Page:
Partisan politics asked conservative Muslim voters to make a choice between their traditional social views and their desire to act as representatives of a world that many call home and that the government calls a war zone. Many Muslim Americans—43% of whom are active members of mosques and religious groups—sacrificed their social conservatism to stand up against Bush’s violations of the civil liberties of Muslim American citizens around the country. They voted for Democratic leadership that would end an ambiguous “War on Terror,” even at the expense of their beliefs on abortion and immigration reform. Their votes supported a liberal party that might even elect a woman as the next president. But conservative Muslims have yet to see the promised changes; the “War on Terror” goes on, and the PATRIOT Act has yet to be altered. It is not only the GOP that has wronged Muslims.
With the upcoming election in November, Muslim voters are unsure where to throw their official support. According to another CAIR poll conducted in January, 45% of Muslim voters are still unsure of whom to vote for, as opposed to the national average of 15%. Most decided voters are leaning toward Democratic candidates, but this move compromises traditionally conservative values held by the religious communities. The number of Muslim Republicans dropped from 17% of voters in 2006 to just 7%, according to the same poll. Despite the decline, there is still a vocal minority of Muslim voters. Dr. Sayeed Mohammed is still an adamant supporter of the Republican Party, and argues that by voting for Senator John McCain, his vote will go to a candidate with a reasonable immigration stance and policy experience. Publicity surrounding Senator McCain’s adoption of a daughter from Muslim Bangladesh has provoked both praise and consternation. The newest member of the McCain family has been seen as a sign of support for the Muslim community by some, and an attempt to civilize the enemy by others. With McCain’s ambivalent image among conservative Muslims, it seems that they will only encounter more difficulties and compromises when selecting their candidate.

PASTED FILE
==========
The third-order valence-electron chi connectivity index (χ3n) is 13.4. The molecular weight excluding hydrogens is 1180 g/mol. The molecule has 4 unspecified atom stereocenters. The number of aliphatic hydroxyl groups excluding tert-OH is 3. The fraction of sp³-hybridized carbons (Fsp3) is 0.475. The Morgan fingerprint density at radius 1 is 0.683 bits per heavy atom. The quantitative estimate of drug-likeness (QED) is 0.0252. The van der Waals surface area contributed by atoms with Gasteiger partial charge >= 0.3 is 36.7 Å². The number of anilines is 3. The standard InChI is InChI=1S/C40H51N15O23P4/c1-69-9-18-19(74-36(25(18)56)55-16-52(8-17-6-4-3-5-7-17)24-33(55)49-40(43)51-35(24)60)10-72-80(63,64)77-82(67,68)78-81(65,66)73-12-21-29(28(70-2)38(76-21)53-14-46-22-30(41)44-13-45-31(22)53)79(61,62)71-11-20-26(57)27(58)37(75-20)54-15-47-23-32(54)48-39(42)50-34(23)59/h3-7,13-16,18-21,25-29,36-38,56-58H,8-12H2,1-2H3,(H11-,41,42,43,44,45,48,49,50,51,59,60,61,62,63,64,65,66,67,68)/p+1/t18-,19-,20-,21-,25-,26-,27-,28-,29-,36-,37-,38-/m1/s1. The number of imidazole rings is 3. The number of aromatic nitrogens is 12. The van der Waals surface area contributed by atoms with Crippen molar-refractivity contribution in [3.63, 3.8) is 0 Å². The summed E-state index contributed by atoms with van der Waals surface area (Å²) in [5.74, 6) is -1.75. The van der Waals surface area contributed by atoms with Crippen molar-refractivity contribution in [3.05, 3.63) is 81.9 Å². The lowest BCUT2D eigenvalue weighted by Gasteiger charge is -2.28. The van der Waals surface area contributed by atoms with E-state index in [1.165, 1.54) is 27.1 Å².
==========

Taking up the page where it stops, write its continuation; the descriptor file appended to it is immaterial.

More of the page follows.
It might seem shocking that Muslim Republicans still exist in this country. But maybe liberal surprise makes the same mistake as conservative stereotyping: they both see the “Muslim” in “Muslim American” while bypassing the “American.” Thinking of Muslim Americans only as victims of civil rights infringements actually mirrors hysterical media coverage that sees them mainly as potential terrorists, instead of providing an alternative. Muslim Americans are politically significant as full participants in American life, not just at moments of subjection. Understanding their voting patterns demands a reminder that they, too, care about education, health care, and “ordinary” American concerns.
*Names have been changed to ensure privacy.